But when his friend posted a Facebook link to Canada’s Wonderland tickets, he paid $ 35 for what he thought was a great bargain. A single-day ticket costs $ 62 at the gate and $ 48 at the amusement park’s website.
As a frequent visitor to a well-known deal site, Red Flag Deals, Parmar admits he was confused by the similar names.
“I showed the site to some friends and we’re all impressed with how good a job they’ve done,” he says. “I think it’s a good story that would help others, since I was surprised I fell for it so easily.”
The Canadian Anti-Fraud Centre received 16,000 complaints about email and website scams in 2013, accounting for $ 29 million in reported losses, says the RCMP, a partner in the anti-fraud centre with the Ontario Provincial Police and the Competition Bureau.
“Cybercrime is expanding,” the RCMP writes in a report on new ways of policing in a digital era. “Through information technologies, criminals are expanding their reach to commit entirely new crimes and old crime in new ways.”
The Better Business Bureau in Alberta gives the company a D- rating on a scale of A+ to F. It says the lower rating arises from a failure to be transparent about ownership, location and products offered, plus a failure to deal with one complaint filed against the business.
Parmar acted quickly. He called his bank, which advised him to fill out a report with the RCMP. He also called the amusement park and spoke to Allan Ross in the security and loss prevention department.
“Hello, Kam, The Red Deals is not a licensed distributor for Canada’s Wonderland tickets,” Ross wrote back to him. “The confirmation number you have provided me has been flagged by our department as fraudulent and the tickets for this reason cannot be honoured.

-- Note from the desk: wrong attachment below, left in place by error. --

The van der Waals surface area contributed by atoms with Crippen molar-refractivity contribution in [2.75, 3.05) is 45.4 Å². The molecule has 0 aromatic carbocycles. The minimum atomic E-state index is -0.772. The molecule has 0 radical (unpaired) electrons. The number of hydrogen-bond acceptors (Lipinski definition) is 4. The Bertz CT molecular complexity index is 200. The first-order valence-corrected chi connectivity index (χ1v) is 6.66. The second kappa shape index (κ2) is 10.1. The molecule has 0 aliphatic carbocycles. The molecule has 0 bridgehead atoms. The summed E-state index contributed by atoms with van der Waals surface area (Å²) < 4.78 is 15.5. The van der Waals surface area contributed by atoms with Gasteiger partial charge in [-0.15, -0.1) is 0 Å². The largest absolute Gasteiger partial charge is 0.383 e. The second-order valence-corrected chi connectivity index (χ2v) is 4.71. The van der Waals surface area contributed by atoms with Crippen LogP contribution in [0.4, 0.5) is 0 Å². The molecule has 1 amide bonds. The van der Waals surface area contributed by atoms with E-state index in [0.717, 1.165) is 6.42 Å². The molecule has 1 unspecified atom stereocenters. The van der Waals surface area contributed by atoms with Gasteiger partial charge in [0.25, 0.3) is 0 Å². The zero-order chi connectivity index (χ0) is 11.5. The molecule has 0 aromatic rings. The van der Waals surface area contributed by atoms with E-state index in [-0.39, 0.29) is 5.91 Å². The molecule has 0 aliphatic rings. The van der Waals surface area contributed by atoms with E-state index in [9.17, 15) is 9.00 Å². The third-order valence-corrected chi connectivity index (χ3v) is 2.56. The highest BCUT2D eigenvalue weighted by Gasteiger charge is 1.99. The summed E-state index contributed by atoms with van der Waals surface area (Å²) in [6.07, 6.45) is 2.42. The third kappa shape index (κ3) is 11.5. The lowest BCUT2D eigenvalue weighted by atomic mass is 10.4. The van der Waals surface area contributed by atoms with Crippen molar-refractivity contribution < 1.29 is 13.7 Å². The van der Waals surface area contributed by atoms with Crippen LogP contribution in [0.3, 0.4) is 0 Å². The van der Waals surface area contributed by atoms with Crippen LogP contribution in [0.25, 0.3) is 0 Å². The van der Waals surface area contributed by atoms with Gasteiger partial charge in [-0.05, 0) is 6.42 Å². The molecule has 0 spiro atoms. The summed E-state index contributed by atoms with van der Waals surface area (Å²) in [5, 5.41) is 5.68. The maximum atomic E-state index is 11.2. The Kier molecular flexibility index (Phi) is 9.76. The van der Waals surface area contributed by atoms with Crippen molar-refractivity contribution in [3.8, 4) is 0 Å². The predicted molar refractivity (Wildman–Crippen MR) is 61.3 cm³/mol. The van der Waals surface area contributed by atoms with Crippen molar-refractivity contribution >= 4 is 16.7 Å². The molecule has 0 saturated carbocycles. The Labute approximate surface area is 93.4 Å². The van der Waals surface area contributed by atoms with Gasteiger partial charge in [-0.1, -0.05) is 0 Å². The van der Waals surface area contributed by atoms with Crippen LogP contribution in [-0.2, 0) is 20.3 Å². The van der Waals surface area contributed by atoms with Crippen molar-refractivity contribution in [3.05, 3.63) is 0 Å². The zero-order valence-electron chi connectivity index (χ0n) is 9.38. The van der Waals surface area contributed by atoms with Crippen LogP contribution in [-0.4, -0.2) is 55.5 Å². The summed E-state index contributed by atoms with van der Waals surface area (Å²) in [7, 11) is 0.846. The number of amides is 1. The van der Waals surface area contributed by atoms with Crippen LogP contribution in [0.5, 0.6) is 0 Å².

Parmar says his Visa issuer cancelled the card right away and will send him a new one. It will also provide a refund, which may be a bit less than $ 35 (Canadian) because of daily currency fluctuations.
“I’m lucky I was able to cancel the card right away,” he says. “Most people wouldn’t realize they got scammed until they see their statement in a month.”
My advice: Online bargains can look convincing and credible. Always be skeptical.
The Red Deals site said: “This item has no valid for Wonderland Halloween haunt.”
Parmar received an email with his ticket that had several errors, such as: “Pleaseprint the attachment and bring it with you when entrance.” And in an email thanking him for the purchase, The Red Deals said: “We hope you had best shopping experience with us. Simply reply this email if you have additional question.”
“Canada’s Wonderland works with numerous police agencies and financial institutions to assist in shutting down websites selling fraudulent tickets to the park,” said the park’s Shannon Kelly, manager of public relations.
“We have also undergone several measures to block fraudulent transactions, and to inform guests with fraudulent orders their tickets are not valid and to contact their financial institution. The safest way to purchase tickets is through our official website, canadaswonderland.com. ”